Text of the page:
Swiss institutions have expressed different views on Libra. While FINMA seems less concerned, the central bank points out potential risks for the country’s monetary policy.

Libra started with a big bang, and an ambitious mission: Enabling “a simple global currency and financial infrastructure that empowers billions of people.” The project has polarized and sparked controversy among the general public, crypto enthusiasts, and first of all politicians.

U.S. lawmakers have even attempted to stop Facebook from launching the currency in a written moratorium. But Libra is technically not owned by Facebook, and it’s not registered in the U.S. The Association has set up shop in Switzerland. But even here, not everyone welcomes the project. 

FINMA says it will respond “with an open mind”

The Swiss banking sector regulator FINMA has last week reported on the licensing process for the Geneva-based Libra Association. According to FINMA, Libra will need at least a payment system license. Moreover, the watchdog also said that additional regulations would be necessary since Libra’s functionalities go beyond simple payment services and therefore carry increased “bank-like” risks.

The latter is a view that Libra wants to avoid, as being regulated like a bank would come with tight restrictions. Instead, Libra claims to be a stablecoin, which is placed in a standard framework for which additional regulation is not necessary. As noted by FINMA, the regulation of a stablecoin largely depends on its underlying asset. Libra could thus be subject to different rule-sets if it was pegged to securities like real estate or equity or only to fiat-currency.

Mark Branson, CEO of FINMA, said, “We are not here to make such projects impossible […] We will respond to them with an open mind, with an attitude that the same risks require the same rules.”

He also pointed out that Libra “is something which is being done transparently” and added, “I am much more nervous about projects which develop in a dark corner in the financial system somewhere, spread themselves out through cyberspace and one day are too big to be stopped.”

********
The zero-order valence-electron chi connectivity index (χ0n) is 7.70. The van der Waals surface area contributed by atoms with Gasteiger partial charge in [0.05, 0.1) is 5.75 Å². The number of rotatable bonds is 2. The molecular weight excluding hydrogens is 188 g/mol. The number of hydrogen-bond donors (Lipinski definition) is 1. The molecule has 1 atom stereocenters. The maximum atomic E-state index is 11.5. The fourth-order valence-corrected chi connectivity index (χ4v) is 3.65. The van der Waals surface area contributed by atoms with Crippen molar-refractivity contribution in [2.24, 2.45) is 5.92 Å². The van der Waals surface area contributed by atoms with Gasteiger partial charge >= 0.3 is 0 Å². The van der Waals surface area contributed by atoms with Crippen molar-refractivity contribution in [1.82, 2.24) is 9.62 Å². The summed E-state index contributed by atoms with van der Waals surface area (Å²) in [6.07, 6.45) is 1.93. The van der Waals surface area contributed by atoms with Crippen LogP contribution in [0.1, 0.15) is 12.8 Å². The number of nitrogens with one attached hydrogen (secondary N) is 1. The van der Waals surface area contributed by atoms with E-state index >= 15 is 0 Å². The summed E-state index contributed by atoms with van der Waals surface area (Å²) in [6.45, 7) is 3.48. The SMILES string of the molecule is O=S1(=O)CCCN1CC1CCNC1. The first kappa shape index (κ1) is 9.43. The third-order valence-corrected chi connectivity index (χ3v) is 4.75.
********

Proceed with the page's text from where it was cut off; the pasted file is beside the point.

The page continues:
Central bankers point to risks for Switzerland’s monetary policy

While FINMA seems to be less concerned about Libra, the Swiss National Bank (SNB) has a different point of view. The president of the SNB said that stablecoins tied to fiat currencies threaten the country’s monetary policy.

Dante Disparte, Head of Policy and Communications for the Libra Association, said, “Our goal is a stable, secure, low-cost payment system that can expand access and improve financial services for billions of people. We are committed to ongoing engagement with central banks and financial regulators as we work toward that goal.”

In the meantime, the SNB has set up an innovation hub together with the Bank for International Settlements in Basel to investigate ways to implement its own digital currency.

Libra is going ahead despite the departure of its most prominent members

The regulatory situation of Libra in Switzerland is not yet entirely clear, but the project faces opposition, even in crypto-friendly Switzerland. “Libra won’t take off quickly in Switzerland,” says Herbert Scheidt, Chairman of the Swiss Bankers Association.

Additionally, the alliance has recently taken a huge hit internally. Paypal, Visa, and Mastercard, Libra’s most prominent founding members, have announced their departure from the project – a potentially fatal blow to Libra‘s global ambitions. Visa said it might re-examine a potential membership in the Libra Association if and when Facebook can “fully satisfy all requisite regulatory expectations” in its development of Libra.

Nevertheless, the project goes ahead. The 21 remaining founding members met in Geneva last Monday and signed onto the Libra Charter. Director General Bertrand Perez said, “We now have a total guarantee of their involvement, so we have confidence in the project.”

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